Though it may seem a barbaric practice of the past, child labor is still alive and well in the U.S. and around the world, and international efforts to stop abuses of child labor by 2016 are moving slowly.
The U.S. Labor Department this week released a report that found 134 products in 17 countries that may have ties to child or forced labor. Major companies like Chuck E. Cheese have been fined for allegedly violating child labor laws, and popular products, including Hershey chocolate bars, have been accused of having ties to child labor. Thanks to opposition from big agriculture, the White House recently scrapped rules proposed last year that would have prevented minors from performing certain agricultural tasks.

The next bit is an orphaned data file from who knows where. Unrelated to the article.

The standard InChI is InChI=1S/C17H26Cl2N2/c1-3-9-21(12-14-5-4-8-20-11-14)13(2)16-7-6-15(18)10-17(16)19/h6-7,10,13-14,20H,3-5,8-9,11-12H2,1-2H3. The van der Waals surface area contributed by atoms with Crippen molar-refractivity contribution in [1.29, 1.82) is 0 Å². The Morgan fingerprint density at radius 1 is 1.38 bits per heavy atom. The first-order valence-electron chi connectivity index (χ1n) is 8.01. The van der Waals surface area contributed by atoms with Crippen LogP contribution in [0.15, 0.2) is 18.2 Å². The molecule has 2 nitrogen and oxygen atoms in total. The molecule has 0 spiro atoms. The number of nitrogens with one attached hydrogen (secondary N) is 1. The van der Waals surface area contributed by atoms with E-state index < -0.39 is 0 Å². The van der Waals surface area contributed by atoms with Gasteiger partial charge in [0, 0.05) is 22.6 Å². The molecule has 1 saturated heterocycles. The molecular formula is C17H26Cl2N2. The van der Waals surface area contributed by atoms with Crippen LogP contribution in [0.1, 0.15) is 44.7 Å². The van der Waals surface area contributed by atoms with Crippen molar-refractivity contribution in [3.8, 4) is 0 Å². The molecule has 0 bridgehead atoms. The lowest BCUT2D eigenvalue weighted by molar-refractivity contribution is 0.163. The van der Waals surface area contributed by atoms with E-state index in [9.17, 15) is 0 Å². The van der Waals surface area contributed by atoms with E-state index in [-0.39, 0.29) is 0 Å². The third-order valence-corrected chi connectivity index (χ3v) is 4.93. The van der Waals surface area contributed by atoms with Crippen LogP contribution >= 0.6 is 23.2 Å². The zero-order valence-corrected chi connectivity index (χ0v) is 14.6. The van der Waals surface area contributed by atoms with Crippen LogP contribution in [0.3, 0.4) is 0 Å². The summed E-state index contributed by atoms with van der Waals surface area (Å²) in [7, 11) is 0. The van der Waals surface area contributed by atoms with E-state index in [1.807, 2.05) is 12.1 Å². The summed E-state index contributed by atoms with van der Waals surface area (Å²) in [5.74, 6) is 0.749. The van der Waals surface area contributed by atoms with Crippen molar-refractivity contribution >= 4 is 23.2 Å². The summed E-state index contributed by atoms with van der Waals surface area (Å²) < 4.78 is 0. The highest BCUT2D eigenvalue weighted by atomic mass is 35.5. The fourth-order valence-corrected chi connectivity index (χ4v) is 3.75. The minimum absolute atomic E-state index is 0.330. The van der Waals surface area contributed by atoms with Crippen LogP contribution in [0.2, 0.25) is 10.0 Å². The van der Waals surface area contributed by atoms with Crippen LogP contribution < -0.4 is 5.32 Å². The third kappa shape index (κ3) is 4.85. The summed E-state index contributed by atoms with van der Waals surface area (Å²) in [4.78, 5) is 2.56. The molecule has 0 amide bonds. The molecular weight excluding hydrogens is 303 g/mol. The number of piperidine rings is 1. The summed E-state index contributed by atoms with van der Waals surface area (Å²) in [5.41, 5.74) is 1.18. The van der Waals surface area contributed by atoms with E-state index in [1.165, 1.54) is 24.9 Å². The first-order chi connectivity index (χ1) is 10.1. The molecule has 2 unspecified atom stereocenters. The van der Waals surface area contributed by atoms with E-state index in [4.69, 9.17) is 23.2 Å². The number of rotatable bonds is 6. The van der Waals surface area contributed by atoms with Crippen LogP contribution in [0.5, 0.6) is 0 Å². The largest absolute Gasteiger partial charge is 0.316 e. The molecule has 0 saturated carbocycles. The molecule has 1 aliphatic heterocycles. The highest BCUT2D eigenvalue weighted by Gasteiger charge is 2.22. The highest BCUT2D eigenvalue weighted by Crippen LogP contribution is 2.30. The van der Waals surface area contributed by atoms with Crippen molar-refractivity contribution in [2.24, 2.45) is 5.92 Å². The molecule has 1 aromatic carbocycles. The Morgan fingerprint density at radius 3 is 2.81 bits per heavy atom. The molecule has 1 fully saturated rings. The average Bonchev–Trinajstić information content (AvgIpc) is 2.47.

Child labor has long been a part of economic life. In U.S. history, as the Industrial Revolution moved the workplace from farm to factory, employers often preferred child workers because they were less likely to strike and were usually cheaper, according to the Child Labor Public Education Project. Child labor was such a prominent part of factory life that in 1938 the federal government was forced to pass a law to set age minimums and hour limits.
CORRECTION: An earlier version of this slideshow incorrectly identified the year of one of the photos. They are all from 1911.
Below, photos of child labor from 1911 offer a look back and a reminder of conditions that persist today: